I have written previously about unusual MBA application mistakes, as well as interview and essay errors. However, it’s worth pointing out these common pitfalls, which are easy to avoid with the right planning.

  • Leaving your testing until the last minute.

Every year, I see promising candidates procrastinate when it comes to testing, severely damaging their chances of admission. It is virtually impossible to shape a coherent application strategy, and to pick the right mix of target schools, if you don’t know what your test scores are going to look like. Plus, most people take the GMAT or GRE at least twice, and some decide to take both. Get the testing out of the way early, it can mean the difference between success and failure.

  • Underestimating your marketability.

If you don’t apply to top schools you won’t get in. That is not to say that you should irrationally reach for programs that are clearly not a fit. However, I strongly encourage you to identify your strengths, understand what makes you unusual in the pool and leverage those qualities to apply to at least a few reach schools that are looking for what you have to offer.

  • Overestimating your marketability.

On the other hand, please don’t get overconfident. People with 4.0’s and perfect test scores are regularly rejected. I have worked with many re-applicants who were initially certain that their connections, grades, scores or diversity status would guarantee admission, and who sought help after they were surprised to learn that they still needed outstanding essays, recommendations and interview skills to get in. Please submit the best possible applications, no matter what else you bring to the table – this is a very competitive process.

  • Crowdsourcing your application strategy. 

The fastest way to dilute your candidacy is to ask everyone you know for advice. It’s human nature for people to offer critical feedback when you solicit their opinion – almost no one is going to tell you that your essay is perfect, and to leave it alone. However, it’s extremely important to make sure that your written materials reflect your voice, and are genuine. Even graduates from your target programs may not know why they were admitted – it could very well be despite their essays, not because of them!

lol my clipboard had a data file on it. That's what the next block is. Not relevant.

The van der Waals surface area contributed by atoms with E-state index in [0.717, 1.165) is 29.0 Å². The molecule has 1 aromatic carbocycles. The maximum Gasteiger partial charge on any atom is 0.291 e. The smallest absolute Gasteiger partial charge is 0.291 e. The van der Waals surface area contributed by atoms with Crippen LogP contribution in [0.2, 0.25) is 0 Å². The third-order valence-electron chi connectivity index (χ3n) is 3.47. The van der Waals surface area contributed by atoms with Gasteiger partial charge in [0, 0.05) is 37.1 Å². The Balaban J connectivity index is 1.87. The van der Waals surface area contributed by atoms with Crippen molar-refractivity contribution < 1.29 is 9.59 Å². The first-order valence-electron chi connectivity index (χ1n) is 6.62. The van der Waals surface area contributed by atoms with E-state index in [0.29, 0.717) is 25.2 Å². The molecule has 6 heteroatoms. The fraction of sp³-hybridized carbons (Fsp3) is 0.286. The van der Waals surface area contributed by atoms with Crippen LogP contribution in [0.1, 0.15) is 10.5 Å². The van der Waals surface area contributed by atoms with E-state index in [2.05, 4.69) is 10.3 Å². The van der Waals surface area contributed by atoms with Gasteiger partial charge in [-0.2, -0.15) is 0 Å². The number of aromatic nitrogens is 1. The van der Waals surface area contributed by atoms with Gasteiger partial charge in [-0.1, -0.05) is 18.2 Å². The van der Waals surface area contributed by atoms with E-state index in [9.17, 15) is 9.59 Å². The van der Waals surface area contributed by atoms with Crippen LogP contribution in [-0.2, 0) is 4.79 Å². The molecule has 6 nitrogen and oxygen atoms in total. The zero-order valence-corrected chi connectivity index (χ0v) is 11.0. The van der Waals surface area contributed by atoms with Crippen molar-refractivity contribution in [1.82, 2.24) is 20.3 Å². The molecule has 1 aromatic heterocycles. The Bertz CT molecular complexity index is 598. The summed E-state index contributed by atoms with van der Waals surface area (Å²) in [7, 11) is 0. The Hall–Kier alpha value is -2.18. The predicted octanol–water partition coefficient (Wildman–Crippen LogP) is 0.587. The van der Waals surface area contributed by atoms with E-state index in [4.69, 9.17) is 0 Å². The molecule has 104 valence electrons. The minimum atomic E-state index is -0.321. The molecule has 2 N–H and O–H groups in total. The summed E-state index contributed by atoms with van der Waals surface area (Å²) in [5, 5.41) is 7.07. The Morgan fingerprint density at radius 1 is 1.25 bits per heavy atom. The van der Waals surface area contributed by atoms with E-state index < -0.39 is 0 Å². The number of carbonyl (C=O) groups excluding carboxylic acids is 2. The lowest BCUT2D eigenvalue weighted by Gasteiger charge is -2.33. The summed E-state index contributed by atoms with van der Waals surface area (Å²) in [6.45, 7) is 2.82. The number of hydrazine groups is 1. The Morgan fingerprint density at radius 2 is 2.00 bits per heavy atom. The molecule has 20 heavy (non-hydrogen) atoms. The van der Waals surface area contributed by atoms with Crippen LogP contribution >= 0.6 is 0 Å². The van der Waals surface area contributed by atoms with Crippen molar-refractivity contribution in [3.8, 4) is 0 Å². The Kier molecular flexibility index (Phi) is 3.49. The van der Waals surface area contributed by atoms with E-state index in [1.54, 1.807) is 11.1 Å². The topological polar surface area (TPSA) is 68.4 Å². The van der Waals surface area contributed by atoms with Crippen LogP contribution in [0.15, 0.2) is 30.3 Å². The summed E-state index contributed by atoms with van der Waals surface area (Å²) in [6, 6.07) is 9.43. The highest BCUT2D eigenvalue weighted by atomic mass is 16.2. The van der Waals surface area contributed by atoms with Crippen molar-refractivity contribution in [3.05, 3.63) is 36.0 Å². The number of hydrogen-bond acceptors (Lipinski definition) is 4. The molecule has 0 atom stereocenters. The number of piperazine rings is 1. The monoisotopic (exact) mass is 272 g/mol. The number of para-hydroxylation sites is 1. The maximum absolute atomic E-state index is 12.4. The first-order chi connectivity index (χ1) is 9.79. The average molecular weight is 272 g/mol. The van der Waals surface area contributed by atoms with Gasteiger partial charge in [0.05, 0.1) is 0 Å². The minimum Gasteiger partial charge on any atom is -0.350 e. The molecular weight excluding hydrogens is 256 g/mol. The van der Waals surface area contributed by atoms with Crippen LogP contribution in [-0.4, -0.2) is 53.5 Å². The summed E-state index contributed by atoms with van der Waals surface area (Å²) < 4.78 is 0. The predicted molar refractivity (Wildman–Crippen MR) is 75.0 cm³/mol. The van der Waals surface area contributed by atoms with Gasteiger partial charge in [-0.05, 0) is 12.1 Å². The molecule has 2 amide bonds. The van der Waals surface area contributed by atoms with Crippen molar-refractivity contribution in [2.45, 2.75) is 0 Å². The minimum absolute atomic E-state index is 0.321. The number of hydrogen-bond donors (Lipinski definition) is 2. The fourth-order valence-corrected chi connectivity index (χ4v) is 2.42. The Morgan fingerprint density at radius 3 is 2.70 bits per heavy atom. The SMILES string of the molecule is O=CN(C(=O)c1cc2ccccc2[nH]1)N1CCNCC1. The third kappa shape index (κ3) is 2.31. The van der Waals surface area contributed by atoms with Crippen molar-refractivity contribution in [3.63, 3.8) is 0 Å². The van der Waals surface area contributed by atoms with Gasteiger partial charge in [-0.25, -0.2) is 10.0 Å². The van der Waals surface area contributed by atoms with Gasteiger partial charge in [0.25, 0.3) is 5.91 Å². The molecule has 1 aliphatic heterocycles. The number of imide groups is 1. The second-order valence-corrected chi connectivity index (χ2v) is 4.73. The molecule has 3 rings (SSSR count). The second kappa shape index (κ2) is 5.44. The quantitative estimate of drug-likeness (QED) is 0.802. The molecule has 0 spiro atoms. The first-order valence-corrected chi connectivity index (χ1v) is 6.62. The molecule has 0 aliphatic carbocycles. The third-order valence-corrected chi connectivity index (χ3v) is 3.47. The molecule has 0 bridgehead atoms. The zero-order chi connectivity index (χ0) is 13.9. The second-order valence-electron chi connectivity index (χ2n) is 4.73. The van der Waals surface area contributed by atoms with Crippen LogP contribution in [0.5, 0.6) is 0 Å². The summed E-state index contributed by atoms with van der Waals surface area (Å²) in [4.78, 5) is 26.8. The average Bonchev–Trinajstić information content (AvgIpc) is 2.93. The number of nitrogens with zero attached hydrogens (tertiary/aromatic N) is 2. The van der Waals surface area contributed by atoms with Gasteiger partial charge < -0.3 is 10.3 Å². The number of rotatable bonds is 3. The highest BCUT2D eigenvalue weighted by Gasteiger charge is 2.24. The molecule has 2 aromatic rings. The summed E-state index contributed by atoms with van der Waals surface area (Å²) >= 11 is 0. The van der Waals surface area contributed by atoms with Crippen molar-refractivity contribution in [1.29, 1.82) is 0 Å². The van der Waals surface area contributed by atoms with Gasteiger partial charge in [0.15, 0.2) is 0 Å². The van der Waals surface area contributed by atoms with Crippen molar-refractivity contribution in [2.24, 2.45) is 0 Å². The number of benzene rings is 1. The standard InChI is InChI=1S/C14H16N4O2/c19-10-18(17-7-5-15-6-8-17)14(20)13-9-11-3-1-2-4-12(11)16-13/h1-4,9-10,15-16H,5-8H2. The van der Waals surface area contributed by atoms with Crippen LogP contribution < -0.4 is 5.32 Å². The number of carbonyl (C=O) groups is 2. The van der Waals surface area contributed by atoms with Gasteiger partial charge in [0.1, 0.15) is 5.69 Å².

• Failing to visit schools.

I know that visiting different programs is expensive and inconvenient, and I also understand that there are a lot of resources out there that make it very easy to feel that you know what a school is like. However, there really is no substitute for setting foot on campus and interacting with students. This specific perspective is also critical if you want to write persuasive school specific essays. In addition, the schools where you feel most comfortable are often the ones that are most likely to admit you – and your perfect fit program may well be one that was not originally at the top of your list.

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Karen Marks

Karen has more than 12 years of experience evaluating candidates for admission to Dartmouth College and to the Tuck School of Business at Dartmouth. Since founding North Star Admissions Consulting in 2012, she has helped applicants gain admission to the nation’s top schools, including Stanford, Harvard, Yale, Wharton, MIT, Tuck, Columbia, Kellogg, Booth, Haas, Duke, Johnson, Ross, NYU, UNC, UCLA, Georgetown and more. Clients have been awarded more than $70 million dollars in scholarships, and more than 98% have gotten into one of their top choice schools.
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